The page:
4. Can a finite number of probe designs (to be included on any of them) provide a vehicle for every type of journey we'd want the SRS network to make?
  5. Can a fiinite number of colony designs provide a blueprint for every source of matter and negentropy we'd want to develop?
  6. What is the ethical way to treat any life the SRS network might encounter?

But all of these except for the last one, and Sandberg's questions, are engineering questions and those tend to be answerable. If not, remember, we don't need to have a functioning SRS to manage X-risk, any reduction of uncertainty around their feasibility already helps. And again, the only design I could find that gives any detail at all is from a single guy writing in 1980. If we merely do better than he did (find or rule out a few of the remaining obstacles), we already help ascertain our level of X-risk. Compare the asteroid detection analogy: We couldn't be certain that we wouldn't be hit by an asteroid until we looked at all of them, but getting started with part of the search space was a very valuable thing to do anyway.

Freitag and others use to assume SRS should be run by some type of AGI. Sandberg says SRS without AGI, with what he calls "lower order intelligence", "might be adequate". I disagree with both assessments, and with Sandberg's giving this question less priority than, say, study of mass drivers. Given the issues of AGI safety, a probe that works without AGI should be distinctly preferable. And (unlike an intelligent one) its computational components can be designed right now, down to the decision tree it should follow. While at it, and in order to use the publicity such a project might generate, give an argument for this design choice that highlights the AGI safety issues. A scenario where a self-replicating computer planet out there decides for itself should serve to highlight the dangers of AGI far more viscerally than conventional "self-aware desktop box" scenarios.

If we're not looking for an optimal design, but the bare minimum necessary to know we're past the filter, that gives us somewhat relaxed design constraints. This probe wouldn't necessarily need to travel at a significant fraction of light speed, and its first generation wouldn't need to be capable of journeys beyond, say, five parsec. It does have to be capable of interstellar travel, and of progressing to intergalactic travel at some point, say when it finds all nearby star systems to contain copies of itself. A non-interstellar probe fit to begin the self-replication process on a planet like Jupiter, refining resources and building launch facilities there, would be a necessary first step.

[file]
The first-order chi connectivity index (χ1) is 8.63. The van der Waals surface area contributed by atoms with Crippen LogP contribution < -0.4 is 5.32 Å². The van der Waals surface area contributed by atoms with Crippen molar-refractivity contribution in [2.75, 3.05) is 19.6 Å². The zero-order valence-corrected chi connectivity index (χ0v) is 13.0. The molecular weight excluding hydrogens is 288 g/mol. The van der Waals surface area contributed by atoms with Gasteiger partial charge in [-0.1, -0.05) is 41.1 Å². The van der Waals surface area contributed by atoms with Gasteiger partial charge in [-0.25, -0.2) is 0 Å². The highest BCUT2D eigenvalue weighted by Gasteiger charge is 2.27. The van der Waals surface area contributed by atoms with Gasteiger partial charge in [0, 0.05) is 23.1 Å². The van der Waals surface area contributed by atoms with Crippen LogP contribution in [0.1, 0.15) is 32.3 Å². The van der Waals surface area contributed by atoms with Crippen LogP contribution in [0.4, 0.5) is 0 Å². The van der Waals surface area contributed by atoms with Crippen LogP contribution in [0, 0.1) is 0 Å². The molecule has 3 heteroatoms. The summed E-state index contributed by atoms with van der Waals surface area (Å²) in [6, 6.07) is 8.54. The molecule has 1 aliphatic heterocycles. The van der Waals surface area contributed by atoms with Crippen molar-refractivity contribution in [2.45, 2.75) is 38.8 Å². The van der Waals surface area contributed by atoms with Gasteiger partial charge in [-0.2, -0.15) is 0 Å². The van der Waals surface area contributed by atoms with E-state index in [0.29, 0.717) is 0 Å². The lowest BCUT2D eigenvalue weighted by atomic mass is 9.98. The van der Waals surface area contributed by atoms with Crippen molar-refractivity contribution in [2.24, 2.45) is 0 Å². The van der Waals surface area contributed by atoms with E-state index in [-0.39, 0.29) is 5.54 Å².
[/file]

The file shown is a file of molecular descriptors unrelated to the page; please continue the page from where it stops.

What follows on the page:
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Therefore, certainty we can do that would eliminate much existential risk.

It seems to me that you are making a map-territory confusion here. Existential risks are in the territory. Our estimates of existential risks are our map. If we were to build a self-replicating spacecraft, our estimates of existential risks would go down some. But the risks themselves would be unaffected.

Additionally, if we were to build a self-replicating spacecraft and become less worried about existential risks, that decreased worry might mean the risks would become greater because people would become less cautious. If the filter is early, that means we have no anthropic evidence regarding future existential risks... given an early filter, the sample size of civilizations that reach our ability level is small, and you can't make strong inferences from a small sample. So it's possible that people would become less cautious incorrectly.

If we were to build a self-replicating spacecraft, our estimates of existential risks would go down some. But the risks themselves would be unaffected.

To take an extreme example, building a self-replicating spacecraft, copying it off a few million times, and sending people to other galaxies would, if successful, reduce existential risks. I agree that merely making theoretical arguments constitutes making maps, not changing the territory. I also tentatively agree that just building a prototype spacecraft and not actually using it probably won't reduce existential risk.